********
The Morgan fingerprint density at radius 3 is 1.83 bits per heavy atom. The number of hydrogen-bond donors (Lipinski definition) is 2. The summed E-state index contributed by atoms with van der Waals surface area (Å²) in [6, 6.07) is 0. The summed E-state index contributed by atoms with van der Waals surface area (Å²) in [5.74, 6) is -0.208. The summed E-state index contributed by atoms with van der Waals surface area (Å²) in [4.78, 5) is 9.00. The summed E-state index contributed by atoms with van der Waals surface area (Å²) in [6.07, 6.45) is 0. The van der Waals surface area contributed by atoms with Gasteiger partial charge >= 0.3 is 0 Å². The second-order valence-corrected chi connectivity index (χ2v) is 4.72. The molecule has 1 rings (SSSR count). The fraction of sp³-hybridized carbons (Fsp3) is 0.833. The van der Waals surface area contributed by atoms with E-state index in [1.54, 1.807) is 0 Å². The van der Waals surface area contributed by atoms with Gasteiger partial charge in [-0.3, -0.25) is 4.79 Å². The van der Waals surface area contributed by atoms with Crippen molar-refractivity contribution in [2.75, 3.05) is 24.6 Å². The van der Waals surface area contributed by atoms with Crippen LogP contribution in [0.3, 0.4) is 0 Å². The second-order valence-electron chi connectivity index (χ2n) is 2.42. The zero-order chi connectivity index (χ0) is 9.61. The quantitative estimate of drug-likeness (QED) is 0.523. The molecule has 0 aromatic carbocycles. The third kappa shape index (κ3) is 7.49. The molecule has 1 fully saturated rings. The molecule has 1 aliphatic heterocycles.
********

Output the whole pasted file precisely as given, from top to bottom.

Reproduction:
The Morgan fingerprint density at radius 3 is 1.83 bits per heavy atom. The number of hydrogen-bond donors (Lipinski definition) is 2. The summed E-state index contributed by atoms with van der Waals surface area (Å²) in [6, 6.07) is 0. The summed E-state index contributed by atoms with van der Waals surface area (Å²) in [5.74, 6) is -0.208. The summed E-state index contributed by atoms with van der Waals surface area (Å²) in [4.78, 5) is 9.00. The summed E-state index contributed by atoms with van der Waals surface area (Å²) in [6.07, 6.45) is 0. The van der Waals surface area contributed by atoms with Gasteiger partial charge >= 0.3 is 0 Å². The second-order valence-corrected chi connectivity index (χ2v) is 4.72. The molecule has 1 rings (SSSR count). The fraction of sp³-hybridized carbons (Fsp3) is 0.833. The van der Waals surface area contributed by atoms with E-state index in [1.54, 1.807) is 0 Å². The van der Waals surface area contributed by atoms with Gasteiger partial charge in [-0.3, -0.25) is 4.79 Å². The van der Waals surface area contributed by atoms with Crippen molar-refractivity contribution in [2.75, 3.05) is 24.6 Å². The van der Waals surface area contributed by atoms with Crippen LogP contribution in [0.3, 0.4) is 0 Å². The second-order valence-electron chi connectivity index (χ2n) is 2.42. The zero-order chi connectivity index (χ0) is 9.61. The quantitative estimate of drug-likeness (QED) is 0.523. The molecule has 0 aromatic carbocycles. The third kappa shape index (κ3) is 7.49. The molecule has 1 fully saturated rings. The molecule has 1 aliphatic heterocycles.